Imagine you’re stuck alone on an alien wasteland, with no one for company except a robot dog and your own tenuous grip on reality.
You’d be bricking it, right? That is quite literally how Matt Damon grew all those potatoes in The Martian. And he didn't even have the dog.
Such a tense fog of isolation is severely lacking in ReCore, and so Microsoft’s latest Xbox One exclusive succumbs to mediocrity.
A melange of good ideas and so-so execution, it’s just not compelling enough to scale the same action-adventure heights as the many former classics you may have played by its creators. What a shame.
From the people who brought you Metroid...
If you’ve heard anything about ReCore, you’ll know it’s got some serious pedigree behind it.
Some of the talent that brought you Halo, MegaMan and the Metroid Prime trilogy had a hand in its conception, so expectations were naturally high. Unfortunately, the end result is best described as ‘half-baked’.
From the plodding story to a combat system that never quite clicks, ReCore has the makings of a great game, but no one seems to have persevered enough with its, erm, core mechanics to ensure this happens.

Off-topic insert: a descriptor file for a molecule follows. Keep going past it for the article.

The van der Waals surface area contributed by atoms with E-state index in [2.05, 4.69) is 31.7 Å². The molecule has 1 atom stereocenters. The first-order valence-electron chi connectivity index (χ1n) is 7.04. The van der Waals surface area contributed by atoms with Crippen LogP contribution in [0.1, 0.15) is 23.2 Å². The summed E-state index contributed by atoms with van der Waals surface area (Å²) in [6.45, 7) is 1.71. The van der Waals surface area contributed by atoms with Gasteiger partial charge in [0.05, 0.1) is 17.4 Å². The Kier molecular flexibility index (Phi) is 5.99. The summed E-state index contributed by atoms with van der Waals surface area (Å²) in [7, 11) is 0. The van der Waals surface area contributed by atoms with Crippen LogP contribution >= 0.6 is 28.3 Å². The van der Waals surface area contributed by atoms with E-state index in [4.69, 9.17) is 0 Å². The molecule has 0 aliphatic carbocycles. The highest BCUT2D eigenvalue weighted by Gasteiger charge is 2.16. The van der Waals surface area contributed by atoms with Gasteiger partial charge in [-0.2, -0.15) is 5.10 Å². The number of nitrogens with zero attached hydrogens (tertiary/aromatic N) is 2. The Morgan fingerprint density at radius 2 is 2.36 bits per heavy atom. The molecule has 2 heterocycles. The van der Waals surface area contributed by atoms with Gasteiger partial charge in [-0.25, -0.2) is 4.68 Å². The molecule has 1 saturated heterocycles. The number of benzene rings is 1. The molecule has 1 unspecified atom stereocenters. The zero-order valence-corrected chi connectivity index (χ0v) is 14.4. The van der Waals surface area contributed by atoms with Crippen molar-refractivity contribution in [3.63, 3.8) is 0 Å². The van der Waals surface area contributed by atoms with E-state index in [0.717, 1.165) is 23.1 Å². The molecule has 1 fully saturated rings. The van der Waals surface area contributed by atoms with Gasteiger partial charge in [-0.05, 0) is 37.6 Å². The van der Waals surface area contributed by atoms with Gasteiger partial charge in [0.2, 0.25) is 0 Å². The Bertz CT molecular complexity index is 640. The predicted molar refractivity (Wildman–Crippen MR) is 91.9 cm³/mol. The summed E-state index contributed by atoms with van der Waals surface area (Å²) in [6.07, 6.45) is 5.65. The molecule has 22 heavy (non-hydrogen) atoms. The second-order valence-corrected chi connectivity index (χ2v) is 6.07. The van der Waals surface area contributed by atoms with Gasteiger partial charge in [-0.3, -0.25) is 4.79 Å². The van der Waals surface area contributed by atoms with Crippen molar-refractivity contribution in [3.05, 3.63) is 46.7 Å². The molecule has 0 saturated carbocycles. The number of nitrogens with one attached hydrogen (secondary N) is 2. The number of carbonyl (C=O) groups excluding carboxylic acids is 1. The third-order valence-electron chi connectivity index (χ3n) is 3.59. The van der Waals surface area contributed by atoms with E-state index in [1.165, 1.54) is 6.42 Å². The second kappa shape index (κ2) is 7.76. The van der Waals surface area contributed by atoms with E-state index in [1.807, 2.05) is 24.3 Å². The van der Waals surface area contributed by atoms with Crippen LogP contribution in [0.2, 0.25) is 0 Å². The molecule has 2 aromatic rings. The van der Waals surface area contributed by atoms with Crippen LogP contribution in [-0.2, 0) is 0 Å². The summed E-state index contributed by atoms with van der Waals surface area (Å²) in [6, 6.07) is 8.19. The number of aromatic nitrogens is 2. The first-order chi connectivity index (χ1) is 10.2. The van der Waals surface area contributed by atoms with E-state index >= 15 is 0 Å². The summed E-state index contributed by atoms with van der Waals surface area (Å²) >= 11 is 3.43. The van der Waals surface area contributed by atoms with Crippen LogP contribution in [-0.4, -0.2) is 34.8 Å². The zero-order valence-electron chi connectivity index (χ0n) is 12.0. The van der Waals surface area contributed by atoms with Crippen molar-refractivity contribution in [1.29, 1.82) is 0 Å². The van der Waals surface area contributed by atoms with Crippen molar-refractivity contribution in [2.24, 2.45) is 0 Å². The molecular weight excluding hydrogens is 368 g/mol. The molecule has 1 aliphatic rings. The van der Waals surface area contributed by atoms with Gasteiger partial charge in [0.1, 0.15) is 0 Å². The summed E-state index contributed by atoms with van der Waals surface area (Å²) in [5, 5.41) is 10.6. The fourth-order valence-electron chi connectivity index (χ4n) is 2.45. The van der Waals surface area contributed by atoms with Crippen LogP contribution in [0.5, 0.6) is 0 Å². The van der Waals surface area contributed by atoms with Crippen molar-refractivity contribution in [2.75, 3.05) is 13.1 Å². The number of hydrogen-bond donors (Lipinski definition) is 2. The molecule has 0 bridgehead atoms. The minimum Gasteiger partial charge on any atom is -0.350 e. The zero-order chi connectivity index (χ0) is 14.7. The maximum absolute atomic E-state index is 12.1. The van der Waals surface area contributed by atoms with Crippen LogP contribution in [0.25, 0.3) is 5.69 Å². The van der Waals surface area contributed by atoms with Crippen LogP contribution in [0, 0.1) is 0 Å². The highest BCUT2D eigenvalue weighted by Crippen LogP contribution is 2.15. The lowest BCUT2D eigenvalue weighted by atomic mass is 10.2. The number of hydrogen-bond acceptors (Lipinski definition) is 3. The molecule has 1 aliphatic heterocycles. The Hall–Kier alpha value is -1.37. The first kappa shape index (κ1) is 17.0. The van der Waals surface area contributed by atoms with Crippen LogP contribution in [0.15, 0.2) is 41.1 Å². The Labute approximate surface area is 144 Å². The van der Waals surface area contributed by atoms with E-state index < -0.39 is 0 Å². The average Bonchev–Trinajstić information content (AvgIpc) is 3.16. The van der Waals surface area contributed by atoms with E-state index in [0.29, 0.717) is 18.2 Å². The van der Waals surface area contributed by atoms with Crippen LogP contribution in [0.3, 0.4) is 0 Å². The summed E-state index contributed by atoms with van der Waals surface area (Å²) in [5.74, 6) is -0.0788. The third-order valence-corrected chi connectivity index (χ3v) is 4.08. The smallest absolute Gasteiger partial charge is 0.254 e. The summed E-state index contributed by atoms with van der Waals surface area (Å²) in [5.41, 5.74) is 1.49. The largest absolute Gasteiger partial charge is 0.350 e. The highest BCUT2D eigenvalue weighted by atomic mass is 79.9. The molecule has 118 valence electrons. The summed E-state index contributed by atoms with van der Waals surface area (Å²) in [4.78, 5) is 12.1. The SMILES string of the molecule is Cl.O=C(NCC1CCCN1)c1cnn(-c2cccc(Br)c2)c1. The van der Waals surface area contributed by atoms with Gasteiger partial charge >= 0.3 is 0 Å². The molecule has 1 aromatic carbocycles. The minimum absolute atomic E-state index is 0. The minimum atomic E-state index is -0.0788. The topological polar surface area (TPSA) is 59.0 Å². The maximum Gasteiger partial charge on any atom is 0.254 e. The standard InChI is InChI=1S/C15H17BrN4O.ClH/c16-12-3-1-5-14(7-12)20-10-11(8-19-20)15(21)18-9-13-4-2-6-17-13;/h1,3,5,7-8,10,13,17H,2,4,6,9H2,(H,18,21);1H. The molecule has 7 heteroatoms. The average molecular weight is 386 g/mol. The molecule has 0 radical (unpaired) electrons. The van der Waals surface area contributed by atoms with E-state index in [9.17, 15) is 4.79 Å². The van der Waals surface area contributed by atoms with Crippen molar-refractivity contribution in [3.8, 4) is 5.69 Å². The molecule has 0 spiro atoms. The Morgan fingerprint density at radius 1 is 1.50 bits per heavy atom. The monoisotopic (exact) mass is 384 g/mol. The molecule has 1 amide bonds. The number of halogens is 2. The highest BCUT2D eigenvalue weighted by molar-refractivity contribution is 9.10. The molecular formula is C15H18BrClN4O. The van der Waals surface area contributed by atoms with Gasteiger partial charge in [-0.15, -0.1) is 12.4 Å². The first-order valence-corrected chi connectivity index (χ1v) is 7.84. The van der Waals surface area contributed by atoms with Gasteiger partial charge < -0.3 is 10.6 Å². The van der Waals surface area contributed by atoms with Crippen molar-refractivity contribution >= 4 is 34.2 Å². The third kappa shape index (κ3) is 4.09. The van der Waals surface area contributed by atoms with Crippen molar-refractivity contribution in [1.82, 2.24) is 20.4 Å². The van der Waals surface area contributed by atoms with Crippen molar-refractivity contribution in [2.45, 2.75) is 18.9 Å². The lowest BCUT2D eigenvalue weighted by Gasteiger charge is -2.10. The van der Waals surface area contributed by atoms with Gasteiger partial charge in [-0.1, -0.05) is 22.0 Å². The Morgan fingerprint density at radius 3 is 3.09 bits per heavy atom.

It might have an unusual and interesting concept, but the final product feels bland and generic. More than anything, that’s the greatest frustration when playing ReCore: the nagging sense that it could have been a lot better.
The game starts off promisingly enough, with hero Joule Adams being jolted from cryosleep on planet Far Eden. The world outside her Crawler was supposed to be paradise, but instead it's a vast expanse of sand and dust.
She’s alone, apart from the roaming hoards of malevolent mechanoids who don’t take kindly to her presence. Basically, humanity's salvation away from earth is far from certain.
In itself, that’s an intriguing premise: Metroid meets Journey, with an added cast of robot companions that join you as your quest progresses. Trouble is, the story develops in the most run-of-the-mill way imaginable.
As she progresses from checkpoint to plot point, you rarely get a sense of Joule as a character, or how she’s feeling about the majorly terrifying scenario she’s stuck in.
So your only company for hours of playtime is essentially a cut-and-paste Katniss Everdeen. Not ideal.
Bots love got to do with it?
In its better moments, when you’re not simply surrounded by rock and sand, Recore’s environments are stunning to trudge through. Recalling the monumental beauty of Xenoblade Chronicles X, you get the same intimidating sense of insurmountable scale.
Rappelling across a mining installation and scrambling around abandoned factories, there’s a tangible sense that’s you against the world. And this world doesn’t fancy your chances.
Of course, you’re not entirely alone. As well as being shuffled from one gated arena to the other by developers, you’ll also have an assortment of robots by your side. From smashing away obstacles or digging up hidden items, each allows Joule to explore Far Eden in a way that she was hitherto incapable of.